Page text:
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I know that 癖 means "habit", most likely a bad one, for example the habit to bite nails:

爪を噛{か}む癖のある人

But what I am wondering about is whether 癖がある by itself also necessarily has a bad meaning or connotation (when said about people): my dictionary gives a translation "quirky", which I would say is more of a positive thing. But in Japanese I find descriptions like 性格がきつい, which to me again is somewhat ambiguous (is it regarded positive or negative, 50/50 etc.).

Does this expression 癖のある~ always carry a somewhat negative tone, or would the meaning tend more towards the English "quirky"? Thanks in advance.

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When we say (Xは)癖がある or 癖が/のあるX without specifying what sort of 癖 it is that X has, the word 癖 often refers to a distinctive or peculiar quality of some kind, rather than a particular behavioral pattern.

We may speak of 癖のある味("a distinctive taste (of food)"), 一癖も二癖もある人("a person with a peculiar quality or two") or say things like あの人は癖が強い, with the implication that things/people described as such have distinctive qualities that make people love or hate them (or at least make some people cautious in dealing with them). So I'd say 癖がある has an ambivalent connotation, but maybe a bit more negative than positive.

性格がきつい means something different and more specific, namely that someone has an acerbic or abrasive disposition, and I suppose it's usually used in a somewhat negative way.

  • 1
    There is a similar word くせもの (曲者 or 癖者) which has several meanings: a suspicious, quirky, or strange person. – miqi Mar 14 '17 at 17:58
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癖のある would be more towards "quirky" in English. The expression 癖のある by itself has no significant tone of being positive or negative.

Less quirk than quirky

The word "quirk" seems to carry other meanings beyond its adjective "quirky" according to Collins English Dictionary. American English (not quoted) has similar meanings but takes different orders of priority compared to British English (quoted below).

English: quirk

  1. an individual pecularity of character; (○ 癖のある)

  2. an unexpected twist or turn; (✕ 癖のある)

  3. a continuous groove in an architectural moulding; (✕ 癖のある)

  4. a flourish, as in handwriting; (△ 癖のある)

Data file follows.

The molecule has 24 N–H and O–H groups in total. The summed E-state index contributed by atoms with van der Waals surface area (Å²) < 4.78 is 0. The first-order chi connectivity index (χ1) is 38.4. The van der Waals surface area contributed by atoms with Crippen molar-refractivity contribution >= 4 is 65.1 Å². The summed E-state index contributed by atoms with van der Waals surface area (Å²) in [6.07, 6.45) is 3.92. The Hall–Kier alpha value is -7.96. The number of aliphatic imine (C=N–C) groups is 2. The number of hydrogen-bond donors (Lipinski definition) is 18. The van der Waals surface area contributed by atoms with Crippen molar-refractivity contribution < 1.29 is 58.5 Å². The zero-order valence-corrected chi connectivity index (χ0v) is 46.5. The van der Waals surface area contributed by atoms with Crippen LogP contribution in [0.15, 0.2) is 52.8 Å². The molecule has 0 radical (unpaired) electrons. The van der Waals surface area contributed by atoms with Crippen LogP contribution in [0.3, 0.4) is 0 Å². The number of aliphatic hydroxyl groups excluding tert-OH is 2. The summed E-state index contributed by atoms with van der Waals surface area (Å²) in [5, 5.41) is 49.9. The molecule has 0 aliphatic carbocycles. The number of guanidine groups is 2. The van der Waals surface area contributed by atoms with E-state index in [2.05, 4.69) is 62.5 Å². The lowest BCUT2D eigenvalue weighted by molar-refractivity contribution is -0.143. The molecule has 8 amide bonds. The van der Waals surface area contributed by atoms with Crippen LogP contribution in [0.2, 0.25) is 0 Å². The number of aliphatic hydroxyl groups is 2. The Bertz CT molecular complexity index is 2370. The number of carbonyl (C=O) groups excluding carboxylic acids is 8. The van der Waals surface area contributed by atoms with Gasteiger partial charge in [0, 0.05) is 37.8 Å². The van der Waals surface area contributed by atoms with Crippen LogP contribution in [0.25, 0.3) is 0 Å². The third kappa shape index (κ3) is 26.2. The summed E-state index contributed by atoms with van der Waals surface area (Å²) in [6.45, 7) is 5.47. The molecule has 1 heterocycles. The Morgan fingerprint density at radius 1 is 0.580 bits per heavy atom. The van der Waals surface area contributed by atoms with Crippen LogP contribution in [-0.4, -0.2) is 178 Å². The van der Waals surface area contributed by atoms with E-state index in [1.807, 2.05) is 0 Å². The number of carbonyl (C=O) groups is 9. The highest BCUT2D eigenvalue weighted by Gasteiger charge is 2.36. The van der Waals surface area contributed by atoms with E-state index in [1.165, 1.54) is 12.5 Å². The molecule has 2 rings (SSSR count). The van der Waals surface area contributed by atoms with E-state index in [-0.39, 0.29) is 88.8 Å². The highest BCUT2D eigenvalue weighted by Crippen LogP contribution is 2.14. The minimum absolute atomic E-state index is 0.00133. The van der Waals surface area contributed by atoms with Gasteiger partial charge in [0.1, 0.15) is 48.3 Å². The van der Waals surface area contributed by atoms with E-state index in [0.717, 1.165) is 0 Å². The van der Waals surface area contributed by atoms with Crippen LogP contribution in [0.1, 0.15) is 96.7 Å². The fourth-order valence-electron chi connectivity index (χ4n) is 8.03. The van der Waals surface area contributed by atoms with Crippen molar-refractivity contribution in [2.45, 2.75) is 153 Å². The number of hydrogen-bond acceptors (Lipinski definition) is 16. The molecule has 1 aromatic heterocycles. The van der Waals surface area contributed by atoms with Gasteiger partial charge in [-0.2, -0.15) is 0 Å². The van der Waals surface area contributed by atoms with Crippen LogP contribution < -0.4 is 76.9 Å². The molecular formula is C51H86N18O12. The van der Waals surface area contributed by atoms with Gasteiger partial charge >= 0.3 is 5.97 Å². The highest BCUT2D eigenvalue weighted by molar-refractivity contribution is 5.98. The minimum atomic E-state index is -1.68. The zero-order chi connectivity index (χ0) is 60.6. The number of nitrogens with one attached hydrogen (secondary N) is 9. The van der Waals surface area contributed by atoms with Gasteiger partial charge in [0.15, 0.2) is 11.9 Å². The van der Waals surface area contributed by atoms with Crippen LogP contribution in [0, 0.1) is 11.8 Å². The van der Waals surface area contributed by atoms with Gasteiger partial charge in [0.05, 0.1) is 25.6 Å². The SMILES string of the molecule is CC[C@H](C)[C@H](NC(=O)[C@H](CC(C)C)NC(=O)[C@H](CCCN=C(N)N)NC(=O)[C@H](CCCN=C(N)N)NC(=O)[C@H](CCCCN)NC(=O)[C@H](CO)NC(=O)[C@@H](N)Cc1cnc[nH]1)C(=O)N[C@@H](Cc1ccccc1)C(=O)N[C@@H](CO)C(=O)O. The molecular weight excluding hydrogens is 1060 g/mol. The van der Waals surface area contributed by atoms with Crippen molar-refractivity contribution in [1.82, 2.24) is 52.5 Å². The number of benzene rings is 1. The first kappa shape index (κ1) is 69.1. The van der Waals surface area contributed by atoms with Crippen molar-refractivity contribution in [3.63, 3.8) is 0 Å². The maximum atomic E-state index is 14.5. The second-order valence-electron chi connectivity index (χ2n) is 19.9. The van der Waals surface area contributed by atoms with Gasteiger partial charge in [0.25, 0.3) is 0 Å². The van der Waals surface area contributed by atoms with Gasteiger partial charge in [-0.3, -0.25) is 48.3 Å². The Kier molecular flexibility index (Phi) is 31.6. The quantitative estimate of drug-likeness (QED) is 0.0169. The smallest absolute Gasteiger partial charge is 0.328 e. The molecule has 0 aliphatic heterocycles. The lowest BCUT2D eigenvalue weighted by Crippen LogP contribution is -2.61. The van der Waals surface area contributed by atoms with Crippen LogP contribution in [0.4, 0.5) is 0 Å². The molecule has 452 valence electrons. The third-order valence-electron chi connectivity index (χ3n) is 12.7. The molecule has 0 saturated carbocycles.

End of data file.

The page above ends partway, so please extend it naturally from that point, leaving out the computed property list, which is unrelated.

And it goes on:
I have added notes in the brackets to describe compatibility of the expression against each meaning, such that ○ 癖のある: commonly used; △ 癖のある: sometimes used; ✕ 癖のある: not used or not found.

Positive, negative, neither

Does the expression have positive or negative connotation? This thread on Yomiuri Online had asked a very similar question to that: what kind of person is described as 癖のある, or what does 癖のある人 mean literally.

癖のある人って具体的に言うと、どういう人なのでしょうか?

And the earliest answer contributed by 秋の温泉 dated 2011年10月21日 11:56 had replied as following (partially quoted).

色んなニュアンスをこめられる言い方だと思いますが、私は以下のように解釈しています。

・悪い人ではない。しかし、誰もがいい人と思うような代表的長所(温和、優しい、人当たりがいいなど)が当てはまる人ではない。 [...]

The relevant point translates to "Not a bad person. However, the person is neither good, of which anyone would describe as being a fine exemplary of virtue (moderate, kind, good manner, etc.)". So it could be positive or negative, but it's neither to begin with.

Perfect example (added 2017.03.16)

The following sentences make use of the expression 癖のある and put the expression in different tones to make sense in this answer.

(1) 時{とき}に、マイナス点{てん}を一票{いっぴょう}いれていながらコメントをのこさない癖のあるユーザーに困ってしまう。

(1) Sometimes, I would be bothered by quirky user who don't leave any comment while a downvote has been made.

In the first sentence, 癖のある would be translated as "quirky" to describe the peculiar behaviour of user. This expression by itself doesn't mean positive or negative. It is neither. The following sentence changes the expression into a different tone.

(2) マイナス点{てん}を一票{いっぴょう}いれるのはユーザーの権利{けんり}であるが、コメント無{な}しでは修正{しゅうせい}の手{て}がかりも無{な}いため、悪{わる}い癖のあるユーザーとも言{い}える。

(2) It is a user's privilege to cast a downvote however, given that comment was not available, there is no clue to make revision thus, the user is also said to have a bad habit.

In the second sentence, 癖のある is translated as "have a habit" due to the expression is preceded by the adjective 悪い "bad". When combined into a single expression, 悪い癖のある is now translated as "have a bad habit". As a result, this expression has a negative tone.

Therefore, depending on how the expression is used in a sentence, the tone can be positive, negative, or neither.

  • Due to one downvote without comment, I will make use of "this quirky response" as better example to improve this answer. Perfect pun. – clearkimura Mar 16 '17 at 13:05

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